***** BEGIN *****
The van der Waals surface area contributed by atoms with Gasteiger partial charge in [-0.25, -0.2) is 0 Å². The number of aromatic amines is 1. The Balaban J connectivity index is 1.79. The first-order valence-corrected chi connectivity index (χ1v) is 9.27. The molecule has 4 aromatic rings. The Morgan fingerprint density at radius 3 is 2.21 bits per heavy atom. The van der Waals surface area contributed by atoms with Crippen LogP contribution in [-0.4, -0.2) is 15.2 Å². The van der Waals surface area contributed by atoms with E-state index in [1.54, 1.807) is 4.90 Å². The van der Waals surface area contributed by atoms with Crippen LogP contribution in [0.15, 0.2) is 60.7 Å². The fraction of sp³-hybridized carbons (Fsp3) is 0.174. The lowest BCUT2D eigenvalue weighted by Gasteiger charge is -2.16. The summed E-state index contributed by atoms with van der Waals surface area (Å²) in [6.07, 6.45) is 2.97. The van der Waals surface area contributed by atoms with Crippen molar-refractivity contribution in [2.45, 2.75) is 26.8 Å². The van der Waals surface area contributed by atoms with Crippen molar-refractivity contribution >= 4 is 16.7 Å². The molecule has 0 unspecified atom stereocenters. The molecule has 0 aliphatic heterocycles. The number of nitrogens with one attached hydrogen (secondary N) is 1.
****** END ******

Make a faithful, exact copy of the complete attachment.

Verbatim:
The van der Waals surface area contributed by atoms with Gasteiger partial charge in [-0.25, -0.2) is 0 Å². The number of aromatic amines is 1. The Balaban J connectivity index is 1.79. The first-order valence-corrected chi connectivity index (χ1v) is 9.27. The molecule has 4 aromatic rings. The Morgan fingerprint density at radius 3 is 2.21 bits per heavy atom. The van der Waals surface area contributed by atoms with Crippen LogP contribution in [-0.4, -0.2) is 15.2 Å². The van der Waals surface area contributed by atoms with E-state index in [1.54, 1.807) is 4.90 Å². The van der Waals surface area contributed by atoms with Crippen LogP contribution in [0.15, 0.2) is 60.7 Å². The fraction of sp³-hybridized carbons (Fsp3) is 0.174. The lowest BCUT2D eigenvalue weighted by Gasteiger charge is -2.16. The summed E-state index contributed by atoms with van der Waals surface area (Å²) in [6.07, 6.45) is 2.97. The van der Waals surface area contributed by atoms with Crippen molar-refractivity contribution in [2.45, 2.75) is 26.8 Å². The van der Waals surface area contributed by atoms with Crippen molar-refractivity contribution >= 4 is 16.7 Å². The molecule has 0 unspecified atom stereocenters. The molecule has 0 aliphatic heterocycles. The number of nitrogens with one attached hydrogen (secondary N) is 1.